PORT-AU-PRINCE— Haiti's voters have spoken. But nobody's quite sure what they've said.
Even tentative results of Sunday's presidential election likely won't be known for at least 10 days, despite the fact that the election, which involved 54 presidential candidates and tens of thousands of contenders for other races, went unusually smoothly.
Few places in the world take longer to give citizens any hint of who won an election.
JetBlue Airways is doubling down on its US-Haiti routes, adding bigger planes to its New York and Florida gateways and planning three-day-a-week summer season flights direct from Boston beginning next June. Citing a "growing demand" for travel to Port-au-Prince from the US, the move will add 50,000 additional seats for JetBlue in the US-Haiti market.
UNITED NATIONS — The U.N. secretary-general is recommending that the U.N. peacekeeping mission in Haiti stay for another year — which might be its final one.
The head of the mission, Sandra Honore, told the U.N. Security Council on Thursday that Ban Ki-moon wants the peacekeeping mission to extend for a year to help Haiti complete its upcoming round of elections.
She says the mission also will help the country with an “orderly and sustainable” transfer to having national authorities assume responsibility for future elections.
PORT-AU-PRINCE— U.S. Secretary of State John Kerry stopped in Haiti's capital on Oct. 6 to discuss preparations for the country's upcoming elections and encourage people to refrain from disrupting balloting after a messy parliamentary first round in August.
"There are so many candidates it's impossible to focus on it all and see if a few might actually have good ideas. Right now, this whole thing really gives me a headache,'' secretary Germithe Merzilus said with an exasperated sigh as a group of partisans walked by in matching T-shirts touting a campaign.
Yves Dambreville was a kaleidoscope of identities -- Boston police officer, community liaison, Haitian, American, veteran, family man. The 66-year-old former officer was shot and killed in Port-au-Prince Wednesday, according to the U.S. Department of State.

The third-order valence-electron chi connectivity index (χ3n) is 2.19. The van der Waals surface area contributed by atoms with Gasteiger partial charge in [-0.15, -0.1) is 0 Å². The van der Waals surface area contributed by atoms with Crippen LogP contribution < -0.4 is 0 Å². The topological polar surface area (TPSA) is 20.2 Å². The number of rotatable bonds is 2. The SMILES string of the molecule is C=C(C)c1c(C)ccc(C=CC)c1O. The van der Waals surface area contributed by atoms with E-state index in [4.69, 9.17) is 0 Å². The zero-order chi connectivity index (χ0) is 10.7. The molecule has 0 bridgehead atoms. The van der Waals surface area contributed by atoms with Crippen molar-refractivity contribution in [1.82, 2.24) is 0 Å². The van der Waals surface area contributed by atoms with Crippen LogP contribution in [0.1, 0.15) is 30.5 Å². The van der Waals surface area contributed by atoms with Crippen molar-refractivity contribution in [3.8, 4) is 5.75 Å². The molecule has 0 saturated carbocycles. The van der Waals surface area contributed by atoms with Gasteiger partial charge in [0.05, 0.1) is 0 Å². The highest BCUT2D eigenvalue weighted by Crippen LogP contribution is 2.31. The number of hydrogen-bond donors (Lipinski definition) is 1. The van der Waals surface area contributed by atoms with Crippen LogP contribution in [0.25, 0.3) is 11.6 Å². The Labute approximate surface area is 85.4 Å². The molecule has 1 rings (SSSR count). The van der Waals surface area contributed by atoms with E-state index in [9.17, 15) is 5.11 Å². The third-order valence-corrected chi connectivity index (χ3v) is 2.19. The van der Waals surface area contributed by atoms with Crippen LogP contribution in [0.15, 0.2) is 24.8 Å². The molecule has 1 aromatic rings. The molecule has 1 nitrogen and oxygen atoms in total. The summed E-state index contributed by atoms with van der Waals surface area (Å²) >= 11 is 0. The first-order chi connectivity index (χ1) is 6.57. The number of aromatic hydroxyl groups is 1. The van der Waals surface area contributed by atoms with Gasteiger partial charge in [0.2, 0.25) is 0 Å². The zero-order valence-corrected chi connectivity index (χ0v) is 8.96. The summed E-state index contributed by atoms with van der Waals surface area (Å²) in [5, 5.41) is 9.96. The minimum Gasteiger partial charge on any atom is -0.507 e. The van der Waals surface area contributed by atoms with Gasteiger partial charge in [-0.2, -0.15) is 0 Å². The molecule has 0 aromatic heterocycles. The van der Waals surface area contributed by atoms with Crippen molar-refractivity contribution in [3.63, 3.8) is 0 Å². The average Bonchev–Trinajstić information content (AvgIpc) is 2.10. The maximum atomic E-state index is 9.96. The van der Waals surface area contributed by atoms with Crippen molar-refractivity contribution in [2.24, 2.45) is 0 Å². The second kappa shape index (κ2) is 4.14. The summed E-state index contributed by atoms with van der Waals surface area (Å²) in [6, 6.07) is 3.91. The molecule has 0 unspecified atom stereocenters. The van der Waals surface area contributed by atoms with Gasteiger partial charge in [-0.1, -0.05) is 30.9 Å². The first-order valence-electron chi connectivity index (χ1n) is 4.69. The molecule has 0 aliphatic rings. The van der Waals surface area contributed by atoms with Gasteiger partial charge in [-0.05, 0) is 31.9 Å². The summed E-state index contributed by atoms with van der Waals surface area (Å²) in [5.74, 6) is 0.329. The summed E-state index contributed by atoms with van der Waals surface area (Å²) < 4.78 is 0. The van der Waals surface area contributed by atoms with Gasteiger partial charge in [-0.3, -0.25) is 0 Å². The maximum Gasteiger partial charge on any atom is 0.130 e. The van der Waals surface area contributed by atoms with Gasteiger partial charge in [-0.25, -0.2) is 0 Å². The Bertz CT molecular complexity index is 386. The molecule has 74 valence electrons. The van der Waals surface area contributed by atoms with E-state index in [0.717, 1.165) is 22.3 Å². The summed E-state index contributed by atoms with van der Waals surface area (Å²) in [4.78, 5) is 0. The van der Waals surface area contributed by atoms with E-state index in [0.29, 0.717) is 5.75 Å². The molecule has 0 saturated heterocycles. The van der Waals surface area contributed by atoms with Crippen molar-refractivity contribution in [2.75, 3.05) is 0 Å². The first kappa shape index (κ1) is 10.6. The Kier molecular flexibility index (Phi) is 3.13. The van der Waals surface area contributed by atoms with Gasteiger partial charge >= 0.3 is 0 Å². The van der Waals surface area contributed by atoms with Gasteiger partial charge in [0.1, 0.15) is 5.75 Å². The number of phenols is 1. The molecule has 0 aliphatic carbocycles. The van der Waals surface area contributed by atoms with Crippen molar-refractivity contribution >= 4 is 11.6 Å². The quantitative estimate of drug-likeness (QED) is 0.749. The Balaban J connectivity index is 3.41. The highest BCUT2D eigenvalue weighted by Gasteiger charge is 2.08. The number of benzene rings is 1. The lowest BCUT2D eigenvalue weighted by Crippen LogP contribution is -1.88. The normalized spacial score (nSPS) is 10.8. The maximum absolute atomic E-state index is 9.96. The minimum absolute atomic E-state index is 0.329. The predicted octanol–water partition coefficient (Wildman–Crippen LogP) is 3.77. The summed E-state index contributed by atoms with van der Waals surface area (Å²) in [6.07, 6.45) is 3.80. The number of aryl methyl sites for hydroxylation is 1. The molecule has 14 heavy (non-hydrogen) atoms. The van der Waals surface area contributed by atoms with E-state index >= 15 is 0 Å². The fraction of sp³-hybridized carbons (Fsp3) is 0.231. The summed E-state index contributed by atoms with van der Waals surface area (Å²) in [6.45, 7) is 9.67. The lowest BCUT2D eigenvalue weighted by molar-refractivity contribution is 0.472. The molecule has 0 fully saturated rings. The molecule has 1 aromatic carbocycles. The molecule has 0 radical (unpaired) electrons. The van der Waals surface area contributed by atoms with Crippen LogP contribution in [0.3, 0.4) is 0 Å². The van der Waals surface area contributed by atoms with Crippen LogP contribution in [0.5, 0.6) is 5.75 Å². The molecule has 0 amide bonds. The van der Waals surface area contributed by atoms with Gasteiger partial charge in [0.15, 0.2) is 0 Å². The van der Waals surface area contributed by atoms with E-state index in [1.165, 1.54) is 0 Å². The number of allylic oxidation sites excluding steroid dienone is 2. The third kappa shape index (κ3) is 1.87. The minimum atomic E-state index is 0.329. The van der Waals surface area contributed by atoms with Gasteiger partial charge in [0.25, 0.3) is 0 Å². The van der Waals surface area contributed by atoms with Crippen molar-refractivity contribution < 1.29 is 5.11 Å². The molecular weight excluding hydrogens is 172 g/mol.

Dambreville, a 33-year veteran of the police force and a committed advocate for the Haitian and larger Caribbean communities, has left behind a legacy of cultural outreach, friends and coworkers said.
“We extend our sincere condolences to his friends and family,” the State Department wrote in a statement. The department said it was “providing all appropriate consular services,” but declined to provide further information, citing privacy concerns.
SANTO DOMINGO, Dominican Republic— The main truckers union in the Dominican Republic on Monday blocked transport of all freight through border crossings into neighboring Haiti, citing concerns about their safety.
The Dominican truckers said they were protesting recent violence against them while in Haiti. They asserted that some 60 trucks were pelted with rocks in recent days and some were looted.
PORT-AU-PRINCE— A hostile comment made by Haitian President Michel Martelly at a campaign rally has set off an uproar in his coalition government, leading a politically allied party to announce the resignation of three officials from his administration last week.
The United States has updated its travel warning to its citizens, advising US citizens to "exercise caution" when visiting Haiti and "strongly" encouraging visitors to "obtain evacuation insurance." The advisory was issued by the US Embassy in Port-au-Prince online and on its Facebook page— which it uses to offer regular updates on potential security issues.